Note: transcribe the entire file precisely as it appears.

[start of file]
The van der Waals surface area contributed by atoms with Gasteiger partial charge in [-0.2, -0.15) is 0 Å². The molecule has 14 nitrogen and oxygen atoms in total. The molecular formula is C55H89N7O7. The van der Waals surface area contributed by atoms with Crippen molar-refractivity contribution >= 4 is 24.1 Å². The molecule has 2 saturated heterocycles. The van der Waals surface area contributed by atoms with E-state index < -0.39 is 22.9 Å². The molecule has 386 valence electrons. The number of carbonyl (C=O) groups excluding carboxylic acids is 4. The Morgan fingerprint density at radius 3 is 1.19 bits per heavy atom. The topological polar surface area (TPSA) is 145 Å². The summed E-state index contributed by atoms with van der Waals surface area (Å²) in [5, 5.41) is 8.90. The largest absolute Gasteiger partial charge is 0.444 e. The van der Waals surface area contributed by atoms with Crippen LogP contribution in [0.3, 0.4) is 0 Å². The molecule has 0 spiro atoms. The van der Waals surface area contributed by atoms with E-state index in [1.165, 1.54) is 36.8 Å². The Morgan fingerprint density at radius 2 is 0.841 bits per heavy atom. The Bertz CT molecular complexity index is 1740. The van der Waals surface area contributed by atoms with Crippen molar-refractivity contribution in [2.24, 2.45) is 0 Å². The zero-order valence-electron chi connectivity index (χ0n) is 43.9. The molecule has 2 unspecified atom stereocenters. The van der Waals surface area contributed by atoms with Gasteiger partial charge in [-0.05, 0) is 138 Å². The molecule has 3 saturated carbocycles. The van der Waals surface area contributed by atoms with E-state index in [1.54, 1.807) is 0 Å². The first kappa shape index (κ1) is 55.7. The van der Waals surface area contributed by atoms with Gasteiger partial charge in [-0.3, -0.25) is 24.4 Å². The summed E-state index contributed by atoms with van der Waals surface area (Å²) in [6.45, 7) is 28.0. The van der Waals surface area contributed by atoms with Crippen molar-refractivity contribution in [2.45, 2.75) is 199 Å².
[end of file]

The van der Waals surface area contributed by atoms with Gasteiger partial charge in [-0.2, -0.15) is 0 Å². The molecule has 14 nitrogen and oxygen atoms in total. The molecular formula is C55H89N7O7. The van der Waals surface area contributed by atoms with Crippen molar-refractivity contribution >= 4 is 24.1 Å². The molecule has 2 saturated heterocycles. The van der Waals surface area contributed by atoms with E-state index < -0.39 is 22.9 Å². The molecule has 386 valence electrons. The number of carbonyl (C=O) groups excluding carboxylic acids is 4. The Morgan fingerprint density at radius 3 is 1.19 bits per heavy atom. The topological polar surface area (TPSA) is 145 Å². The summed E-state index contributed by atoms with van der Waals surface area (Å²) in [5, 5.41) is 8.90. The largest absolute Gasteiger partial charge is 0.444 e. The van der Waals surface area contributed by atoms with Crippen LogP contribution in [0.3, 0.4) is 0 Å². The molecule has 0 spiro atoms. The van der Waals surface area contributed by atoms with E-state index in [1.165, 1.54) is 36.8 Å². The Morgan fingerprint density at radius 2 is 0.841 bits per heavy atom. The Bertz CT molecular complexity index is 1740. The van der Waals surface area contributed by atoms with Crippen molar-refractivity contribution in [2.24, 2.45) is 0 Å². The zero-order valence-electron chi connectivity index (χ0n) is 43.9. The molecule has 2 unspecified atom stereocenters. The van der Waals surface area contributed by atoms with Gasteiger partial charge in [-0.05, 0) is 138 Å². The molecule has 3 saturated carbocycles. The van der Waals surface area contributed by atoms with E-state index in [1.54, 1.807) is 0 Å². The first kappa shape index (κ1) is 55.7. The van der Waals surface area contributed by atoms with Gasteiger partial charge in [-0.3, -0.25) is 24.4 Å². The summed E-state index contributed by atoms with van der Waals surface area (Å²) in [6.45, 7) is 28.0. The van der Waals surface area contributed by atoms with Crippen molar-refractivity contribution in [2.45, 2.75) is 199 Å².